[MARMAM] Status of northern bottlenose whale

hwhitehe at Dal.Ca hwhitehe at Dal.Ca
Wed Nov 7 09:17:10 PST 2012


We have just published a paper entitled "Uncertain status of the northern 
bottlenose whale Hyperoodon ampullatus: population fragmentation, legacy 
of whaling and current threats".  It is available on Open Access at: 

http://www.int-res.com/abstracts/esr/v19/n1/p47-61/

The abstract is below.

Hal Whitehead (hwhitehe at dal.ca) and Sascha Hooker.

Whitehead, H. and S.K. Hooker. 2012. Uncertain status of the northern 
bottlenose whale (Hyperoodon ampullatus): population fragmentation, 
legacy of whaling, and current threats. Endangered Species Research 19: 
47-61.

ABSTRACT: The northern bottlenose whale Hyperoodon ampullatus is the 
best-known beaked whale species, but its conservation status remains very 
uncertain. A medium-sized cetacean that lives in the deeper waters of the 
northern North Atlantic, it is remarkable for its deep dives and 
inquisitiveness towards ships. There seem to have been of the order of 
100000 whales prior to 40 yr of intense whaling beginning in the 1880s, and 
this population was undoubtedly heavily reduced by 1920. The effects of a 
second phase of whaling between 1937 and 1973 are contentious, and 
current abundance estimates are patchy. There are suggestions of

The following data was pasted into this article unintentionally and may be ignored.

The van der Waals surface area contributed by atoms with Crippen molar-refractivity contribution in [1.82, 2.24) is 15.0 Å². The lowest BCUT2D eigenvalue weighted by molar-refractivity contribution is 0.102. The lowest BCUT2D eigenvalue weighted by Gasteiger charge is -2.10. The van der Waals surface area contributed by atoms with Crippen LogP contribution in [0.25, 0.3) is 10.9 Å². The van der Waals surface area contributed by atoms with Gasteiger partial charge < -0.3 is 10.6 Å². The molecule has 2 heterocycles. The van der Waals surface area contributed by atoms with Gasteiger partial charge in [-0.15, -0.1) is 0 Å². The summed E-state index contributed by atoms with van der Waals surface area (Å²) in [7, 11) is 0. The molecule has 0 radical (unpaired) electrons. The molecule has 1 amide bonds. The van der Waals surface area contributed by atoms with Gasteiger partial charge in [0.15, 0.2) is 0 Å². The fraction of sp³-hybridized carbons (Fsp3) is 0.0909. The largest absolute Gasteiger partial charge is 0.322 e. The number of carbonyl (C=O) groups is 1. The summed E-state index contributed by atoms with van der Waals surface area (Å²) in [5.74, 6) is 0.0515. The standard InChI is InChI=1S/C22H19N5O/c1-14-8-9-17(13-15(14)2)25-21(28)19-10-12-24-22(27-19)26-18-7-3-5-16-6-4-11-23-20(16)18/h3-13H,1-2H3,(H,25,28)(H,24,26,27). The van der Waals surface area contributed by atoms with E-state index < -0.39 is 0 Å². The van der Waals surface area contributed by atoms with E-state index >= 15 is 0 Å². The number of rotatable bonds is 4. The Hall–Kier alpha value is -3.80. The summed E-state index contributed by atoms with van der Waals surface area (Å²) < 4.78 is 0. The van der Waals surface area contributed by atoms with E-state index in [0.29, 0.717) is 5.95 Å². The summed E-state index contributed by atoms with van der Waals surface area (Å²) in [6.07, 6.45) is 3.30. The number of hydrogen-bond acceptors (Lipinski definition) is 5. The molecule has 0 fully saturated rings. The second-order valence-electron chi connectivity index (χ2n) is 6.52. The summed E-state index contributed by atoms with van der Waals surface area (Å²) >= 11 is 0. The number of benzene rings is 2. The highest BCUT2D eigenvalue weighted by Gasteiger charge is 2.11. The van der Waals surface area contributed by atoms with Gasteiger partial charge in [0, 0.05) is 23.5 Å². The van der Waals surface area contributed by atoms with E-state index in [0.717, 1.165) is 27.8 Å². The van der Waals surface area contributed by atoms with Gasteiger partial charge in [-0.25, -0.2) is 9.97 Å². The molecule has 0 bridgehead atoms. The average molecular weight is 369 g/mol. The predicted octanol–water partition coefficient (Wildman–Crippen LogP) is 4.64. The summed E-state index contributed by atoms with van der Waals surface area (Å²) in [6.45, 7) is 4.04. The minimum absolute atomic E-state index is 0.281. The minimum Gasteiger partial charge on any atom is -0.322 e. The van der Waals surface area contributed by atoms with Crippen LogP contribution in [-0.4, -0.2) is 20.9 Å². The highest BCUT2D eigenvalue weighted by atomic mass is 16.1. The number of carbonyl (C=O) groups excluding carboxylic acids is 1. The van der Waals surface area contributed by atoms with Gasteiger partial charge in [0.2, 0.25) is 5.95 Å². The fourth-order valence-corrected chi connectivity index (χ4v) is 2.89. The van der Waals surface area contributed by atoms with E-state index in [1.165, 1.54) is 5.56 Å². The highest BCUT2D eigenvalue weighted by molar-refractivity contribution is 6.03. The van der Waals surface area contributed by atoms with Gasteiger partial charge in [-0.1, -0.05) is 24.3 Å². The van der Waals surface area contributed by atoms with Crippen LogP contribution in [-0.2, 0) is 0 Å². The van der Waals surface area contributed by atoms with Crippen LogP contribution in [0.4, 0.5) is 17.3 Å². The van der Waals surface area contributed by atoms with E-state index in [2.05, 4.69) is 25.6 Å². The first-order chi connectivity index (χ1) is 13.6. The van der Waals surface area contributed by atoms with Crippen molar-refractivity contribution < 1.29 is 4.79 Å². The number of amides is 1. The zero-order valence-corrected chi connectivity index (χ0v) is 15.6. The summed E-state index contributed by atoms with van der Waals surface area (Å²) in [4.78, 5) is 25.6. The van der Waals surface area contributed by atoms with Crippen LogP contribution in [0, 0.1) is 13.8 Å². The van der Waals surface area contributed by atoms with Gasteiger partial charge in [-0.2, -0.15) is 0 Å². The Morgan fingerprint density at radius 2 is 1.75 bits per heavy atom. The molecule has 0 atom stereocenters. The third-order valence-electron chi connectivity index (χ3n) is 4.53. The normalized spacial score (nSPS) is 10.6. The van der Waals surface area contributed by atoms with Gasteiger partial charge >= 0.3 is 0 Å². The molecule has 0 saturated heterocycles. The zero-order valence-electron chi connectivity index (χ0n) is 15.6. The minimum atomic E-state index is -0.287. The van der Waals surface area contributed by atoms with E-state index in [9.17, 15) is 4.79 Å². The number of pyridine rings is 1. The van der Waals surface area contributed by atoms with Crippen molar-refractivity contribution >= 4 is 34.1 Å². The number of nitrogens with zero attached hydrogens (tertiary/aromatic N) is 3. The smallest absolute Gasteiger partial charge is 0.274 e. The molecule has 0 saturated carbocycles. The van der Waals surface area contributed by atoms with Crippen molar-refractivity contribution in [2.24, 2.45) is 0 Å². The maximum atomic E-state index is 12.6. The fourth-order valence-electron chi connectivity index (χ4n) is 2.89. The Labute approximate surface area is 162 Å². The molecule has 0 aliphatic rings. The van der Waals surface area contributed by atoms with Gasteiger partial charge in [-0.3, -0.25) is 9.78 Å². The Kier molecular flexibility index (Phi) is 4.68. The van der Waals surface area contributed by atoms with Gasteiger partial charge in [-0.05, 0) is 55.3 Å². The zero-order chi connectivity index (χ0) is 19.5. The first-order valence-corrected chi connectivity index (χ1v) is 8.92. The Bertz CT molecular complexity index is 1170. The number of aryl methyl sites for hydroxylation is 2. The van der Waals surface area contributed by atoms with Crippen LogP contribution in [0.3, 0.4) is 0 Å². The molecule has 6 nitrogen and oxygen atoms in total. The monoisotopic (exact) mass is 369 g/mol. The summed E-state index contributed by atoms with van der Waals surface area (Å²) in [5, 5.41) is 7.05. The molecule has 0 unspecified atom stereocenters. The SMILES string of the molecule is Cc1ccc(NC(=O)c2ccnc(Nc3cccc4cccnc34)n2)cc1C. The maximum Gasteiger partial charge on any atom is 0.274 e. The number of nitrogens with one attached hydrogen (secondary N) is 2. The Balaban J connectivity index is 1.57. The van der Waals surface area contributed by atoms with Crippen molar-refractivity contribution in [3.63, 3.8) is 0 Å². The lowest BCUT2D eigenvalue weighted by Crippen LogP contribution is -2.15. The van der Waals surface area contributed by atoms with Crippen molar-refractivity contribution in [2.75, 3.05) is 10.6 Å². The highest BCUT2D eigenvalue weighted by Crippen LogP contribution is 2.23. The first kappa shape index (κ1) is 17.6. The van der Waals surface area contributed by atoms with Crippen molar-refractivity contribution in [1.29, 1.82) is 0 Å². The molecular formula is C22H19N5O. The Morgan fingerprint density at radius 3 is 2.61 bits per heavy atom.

metapopulation structure (even at the scale of 50 km) in the western Atlantic 
among populations that do not appear to migrate. In the eastern Atlantic, 
data on population structure and migrations are few and confusing. Whales 
are incidentally caught in fishing gear and interact with fisheries off 
Labrador, Canada. They may also be affected by underwater noise. 
However, the population consequences of these and other anthropogenic 
stressors, particularly within this unknown metapopulation structure, are very 
uncertain. In some respects, such as the paucity of sightings on major 
whaling grounds off mainland Norway and Labrador, the picture that we 
have is disturbing. Analyses of genes, contaminants and vocalizations, as 
well as photoidentification and satellite tag data, can inform about population 
structure, migrations, life history parameters, current population sizes, and 
threats. 

 



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